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MaltaToday 1 December 2021 MIDWEEK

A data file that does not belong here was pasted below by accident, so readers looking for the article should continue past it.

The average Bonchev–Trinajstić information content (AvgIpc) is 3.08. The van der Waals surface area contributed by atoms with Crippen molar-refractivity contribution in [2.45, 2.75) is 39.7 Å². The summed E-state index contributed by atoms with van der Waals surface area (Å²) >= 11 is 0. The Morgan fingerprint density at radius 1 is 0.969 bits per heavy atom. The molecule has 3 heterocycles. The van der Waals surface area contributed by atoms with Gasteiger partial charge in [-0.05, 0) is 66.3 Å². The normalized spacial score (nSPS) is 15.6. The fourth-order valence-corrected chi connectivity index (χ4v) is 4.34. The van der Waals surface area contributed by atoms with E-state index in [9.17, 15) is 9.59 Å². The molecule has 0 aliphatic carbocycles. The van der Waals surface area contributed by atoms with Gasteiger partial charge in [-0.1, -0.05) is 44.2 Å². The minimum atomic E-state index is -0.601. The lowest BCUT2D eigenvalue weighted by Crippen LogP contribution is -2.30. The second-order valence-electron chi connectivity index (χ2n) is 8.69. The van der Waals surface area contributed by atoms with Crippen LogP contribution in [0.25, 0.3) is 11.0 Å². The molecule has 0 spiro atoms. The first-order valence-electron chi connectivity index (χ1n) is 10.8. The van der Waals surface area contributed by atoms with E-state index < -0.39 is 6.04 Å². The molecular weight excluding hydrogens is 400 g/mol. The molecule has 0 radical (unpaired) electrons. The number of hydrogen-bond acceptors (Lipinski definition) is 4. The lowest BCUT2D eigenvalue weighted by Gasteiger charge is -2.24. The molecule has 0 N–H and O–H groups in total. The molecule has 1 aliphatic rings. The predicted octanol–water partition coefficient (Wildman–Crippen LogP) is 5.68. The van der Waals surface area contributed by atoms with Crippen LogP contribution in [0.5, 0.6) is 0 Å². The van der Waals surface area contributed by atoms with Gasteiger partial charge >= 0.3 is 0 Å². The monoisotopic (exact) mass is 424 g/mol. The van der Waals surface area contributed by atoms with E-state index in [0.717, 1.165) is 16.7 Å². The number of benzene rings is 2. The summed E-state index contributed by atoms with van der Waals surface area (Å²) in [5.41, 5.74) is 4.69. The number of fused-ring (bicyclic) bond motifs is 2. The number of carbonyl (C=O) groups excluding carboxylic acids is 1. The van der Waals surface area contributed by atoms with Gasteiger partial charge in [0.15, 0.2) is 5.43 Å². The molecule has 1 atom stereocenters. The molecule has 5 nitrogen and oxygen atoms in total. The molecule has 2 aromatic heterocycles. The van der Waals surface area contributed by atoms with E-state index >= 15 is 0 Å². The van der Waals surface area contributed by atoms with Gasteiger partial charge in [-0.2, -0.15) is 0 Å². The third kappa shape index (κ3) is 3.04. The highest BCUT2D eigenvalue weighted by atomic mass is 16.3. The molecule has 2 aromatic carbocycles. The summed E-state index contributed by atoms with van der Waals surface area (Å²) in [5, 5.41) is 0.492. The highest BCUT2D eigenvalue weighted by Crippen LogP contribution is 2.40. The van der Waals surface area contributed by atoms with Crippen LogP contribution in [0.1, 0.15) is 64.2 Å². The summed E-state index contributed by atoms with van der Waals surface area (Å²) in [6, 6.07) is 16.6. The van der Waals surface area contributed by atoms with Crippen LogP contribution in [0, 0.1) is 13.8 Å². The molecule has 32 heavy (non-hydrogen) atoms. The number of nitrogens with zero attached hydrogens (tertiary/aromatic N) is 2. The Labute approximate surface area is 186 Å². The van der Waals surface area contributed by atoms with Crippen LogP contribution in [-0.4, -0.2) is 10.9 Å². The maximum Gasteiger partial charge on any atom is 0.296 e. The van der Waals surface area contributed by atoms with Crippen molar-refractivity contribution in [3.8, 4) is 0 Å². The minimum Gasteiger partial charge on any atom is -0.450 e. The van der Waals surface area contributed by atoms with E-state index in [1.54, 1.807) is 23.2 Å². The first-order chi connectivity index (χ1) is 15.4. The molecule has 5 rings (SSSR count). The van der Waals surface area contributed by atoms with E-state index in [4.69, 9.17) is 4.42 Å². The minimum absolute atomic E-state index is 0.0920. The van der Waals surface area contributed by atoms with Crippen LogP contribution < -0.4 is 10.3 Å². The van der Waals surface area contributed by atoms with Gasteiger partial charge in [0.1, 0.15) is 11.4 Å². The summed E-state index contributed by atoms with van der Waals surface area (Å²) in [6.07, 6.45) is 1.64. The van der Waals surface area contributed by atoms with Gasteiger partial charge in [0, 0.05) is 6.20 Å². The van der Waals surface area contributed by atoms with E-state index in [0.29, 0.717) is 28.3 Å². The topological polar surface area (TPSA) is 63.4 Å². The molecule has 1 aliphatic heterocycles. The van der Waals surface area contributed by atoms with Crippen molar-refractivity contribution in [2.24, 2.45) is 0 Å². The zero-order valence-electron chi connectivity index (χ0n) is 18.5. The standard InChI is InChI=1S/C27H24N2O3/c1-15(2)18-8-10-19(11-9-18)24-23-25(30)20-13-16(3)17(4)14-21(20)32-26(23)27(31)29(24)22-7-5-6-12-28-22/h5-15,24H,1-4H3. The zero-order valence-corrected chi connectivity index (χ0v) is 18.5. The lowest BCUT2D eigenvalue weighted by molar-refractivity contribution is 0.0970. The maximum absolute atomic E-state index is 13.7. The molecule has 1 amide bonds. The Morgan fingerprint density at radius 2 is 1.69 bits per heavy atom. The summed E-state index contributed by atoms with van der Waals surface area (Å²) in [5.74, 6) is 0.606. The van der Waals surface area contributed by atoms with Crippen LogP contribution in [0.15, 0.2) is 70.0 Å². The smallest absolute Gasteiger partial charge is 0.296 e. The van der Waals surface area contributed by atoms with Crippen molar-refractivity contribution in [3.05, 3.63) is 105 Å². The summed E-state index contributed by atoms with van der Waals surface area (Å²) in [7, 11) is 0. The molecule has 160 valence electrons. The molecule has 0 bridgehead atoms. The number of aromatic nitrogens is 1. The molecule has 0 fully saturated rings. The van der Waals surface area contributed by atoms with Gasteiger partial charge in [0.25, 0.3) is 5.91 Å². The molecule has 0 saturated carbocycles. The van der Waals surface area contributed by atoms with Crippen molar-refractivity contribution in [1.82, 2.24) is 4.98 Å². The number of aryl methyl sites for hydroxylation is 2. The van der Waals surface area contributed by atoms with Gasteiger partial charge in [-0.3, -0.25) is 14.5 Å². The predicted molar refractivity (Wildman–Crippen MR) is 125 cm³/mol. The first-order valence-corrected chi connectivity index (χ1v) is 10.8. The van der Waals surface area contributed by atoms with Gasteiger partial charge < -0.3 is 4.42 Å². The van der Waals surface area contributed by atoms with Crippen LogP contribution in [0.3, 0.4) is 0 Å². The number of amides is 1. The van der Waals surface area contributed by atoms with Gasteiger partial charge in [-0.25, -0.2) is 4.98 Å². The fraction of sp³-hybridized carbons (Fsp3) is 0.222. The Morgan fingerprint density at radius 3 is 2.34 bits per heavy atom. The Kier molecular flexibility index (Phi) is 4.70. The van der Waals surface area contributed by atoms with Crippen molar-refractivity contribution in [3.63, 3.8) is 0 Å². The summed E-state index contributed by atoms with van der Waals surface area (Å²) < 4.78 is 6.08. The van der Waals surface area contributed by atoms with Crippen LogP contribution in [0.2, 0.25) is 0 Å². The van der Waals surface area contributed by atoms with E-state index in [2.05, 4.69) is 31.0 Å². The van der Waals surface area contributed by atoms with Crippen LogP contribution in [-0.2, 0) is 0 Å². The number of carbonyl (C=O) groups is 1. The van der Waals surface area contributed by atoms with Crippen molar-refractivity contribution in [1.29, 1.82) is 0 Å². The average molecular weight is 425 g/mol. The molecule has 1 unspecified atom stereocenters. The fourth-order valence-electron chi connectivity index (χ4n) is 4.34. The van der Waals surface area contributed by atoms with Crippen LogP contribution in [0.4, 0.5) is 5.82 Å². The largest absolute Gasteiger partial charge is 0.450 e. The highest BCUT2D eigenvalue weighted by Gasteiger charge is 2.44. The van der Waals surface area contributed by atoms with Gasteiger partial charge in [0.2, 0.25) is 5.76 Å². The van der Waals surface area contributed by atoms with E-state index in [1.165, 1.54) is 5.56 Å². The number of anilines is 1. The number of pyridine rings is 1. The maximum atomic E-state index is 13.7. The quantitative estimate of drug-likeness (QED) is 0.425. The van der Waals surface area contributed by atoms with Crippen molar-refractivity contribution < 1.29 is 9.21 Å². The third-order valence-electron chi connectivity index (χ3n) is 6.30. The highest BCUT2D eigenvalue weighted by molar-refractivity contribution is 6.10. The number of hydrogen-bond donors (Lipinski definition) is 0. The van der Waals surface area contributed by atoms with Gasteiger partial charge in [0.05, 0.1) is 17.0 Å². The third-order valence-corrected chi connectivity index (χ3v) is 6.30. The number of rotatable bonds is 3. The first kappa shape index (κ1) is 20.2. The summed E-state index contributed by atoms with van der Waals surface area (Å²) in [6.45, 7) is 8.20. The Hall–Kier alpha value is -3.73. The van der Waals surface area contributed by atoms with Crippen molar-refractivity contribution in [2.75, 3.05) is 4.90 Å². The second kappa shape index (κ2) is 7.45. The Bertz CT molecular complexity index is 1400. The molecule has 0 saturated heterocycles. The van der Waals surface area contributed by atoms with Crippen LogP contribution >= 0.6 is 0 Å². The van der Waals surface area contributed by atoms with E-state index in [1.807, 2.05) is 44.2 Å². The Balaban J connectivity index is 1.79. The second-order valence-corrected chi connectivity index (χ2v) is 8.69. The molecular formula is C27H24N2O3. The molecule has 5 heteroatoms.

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2 NEWS maltatoday | WEDNESDAY • 1 DECEMBER 2021 2 NEWS COVID-19 THE Omicron variant is the latest strain of the coronavirus to be detected and has been designated as a 'variant of con- cern' by the World Health Organisation (WHO). While countries worldwide continue to report cases, scientists are still trying to determine whether the current vac- cines are effective against it. This is a guide on what we know so far about this heavily-mutated virus. Where did Omicron originate from? The South African authorities first reported the Omicron variant to the WHO on 24 November following an in- crease in cases in the Gauteng province. The first known and confirmed infec- tion with Omicron was from a sample taken on 9 November, and since then, the number of Omicron cases has con- tinued to rise. However, although the variant was found in South Africa, it is unclear what country it emerged from. Many countries, including Malta, have put travel bans South Africa and its neighbouring countries as a result. Where has Omicron been detected so far? As of last week, there have been at least 22 confirmed positive cases in South Af- rica. On Sunday, the Dutch authorities confirmed that at least 13 people who arrived on flights from South Africa had tested positive for the Omicron variant. In Portugal, 13 members of a football team tested positive for the variant on Monday. There have also been six cases in Scotland and three cases across the rest of the UK. The Omicron variant has also been de- tected in travellers returning from African countries to Hong Kong, Belgium and Is- rael, and in European countries including Italy, Germany and the Czech Republic. What makes Omicron of concern? It is the number of mutations the virus has that makes it a matter of concern. The Omicron variant has more than 30 mutations in the genes that code for the spike protein. According to The Guard- ian, of these mutations, 10 are in the "receptor binding domain," or the part of the spike protein that latches onto human cells. "The likelihood of potential further spread of Omicron at the global level is high," the WHO said. What is the severity of the Omicron variant? Early evidence suggests hospitalisa- tion rates are increasing in South Afri- ca. However, the WHO said this might be due to rising numbers overall rather than the Omicron variant. Only about 24% of South Africa's popula- tion is fully vaccinated against COVID-19. However, only about 6% of the popu- lation of South Africa is older than the age 65. So it's unclear whether the var- iant will cause more severe disease in those who are at increased risk, such as older people. What are the symptoms? A BBC interview with Dr Angelique Coetzee, a private practitioner and chair of the South African Medical As- sociation, said that the patients she's seen so far with the new variant have had "extremely mild" symptoms. It is also not clear if the Omicron spreads more easily from person to per- son. However, the number of people in South Africa who have been testing positive for COVID-19 has increased in areas battling Omicron. How effective are current COVID vac- cines? Experts say that while vaccines may be less effective against Omicron than pre- vious variants, they will probably still confer some protection. Most COVID-19 vaccines prime the immune system specifically against the spike protein. Because Omicron has many mutations in the spike protein, experts are worried that current vac- cines may be less effective at training the immune system to recognise it. Vaccine manufacturers Pfizer-BioN- tech and Moderna have said they re- quire more information to determine the effectiveness of their vaccines against Omicron. It would take less than 100 days for these manufacturers to al- ter their vaccines to be able to counter any new variant. What do we know about the Omicron COVID-19 variant so far? New cases rise to 106, two in ITU as hospitalisations stable NEW cases of COVID-19 in Malta continued to surge as 106 infections were detected over the past 24 hours, according to data released on Tuesday. Figures released by the Health Ministry show that active cases now stand at 1,188 after 54 re- coveries were registered. No new deaths were regis- tered. Since the start of the pandemic, 468 have died with COVID. There are currently 12 coro- navirus patients being cared for at Mater Dei Hospital, of which two are in the ITU. This represents a drop of three patients requiring hospi- tal care. Until yesterday, 120,528 vac- cine booster doses were admin- istered. Malta is experiecing a surge in coronavirus cases in line with what is happening across several European countries, however, hospitalisations have remained relatively stable. No cases of the new Omicron variant have yet been flagged by the Maltese health authorities.

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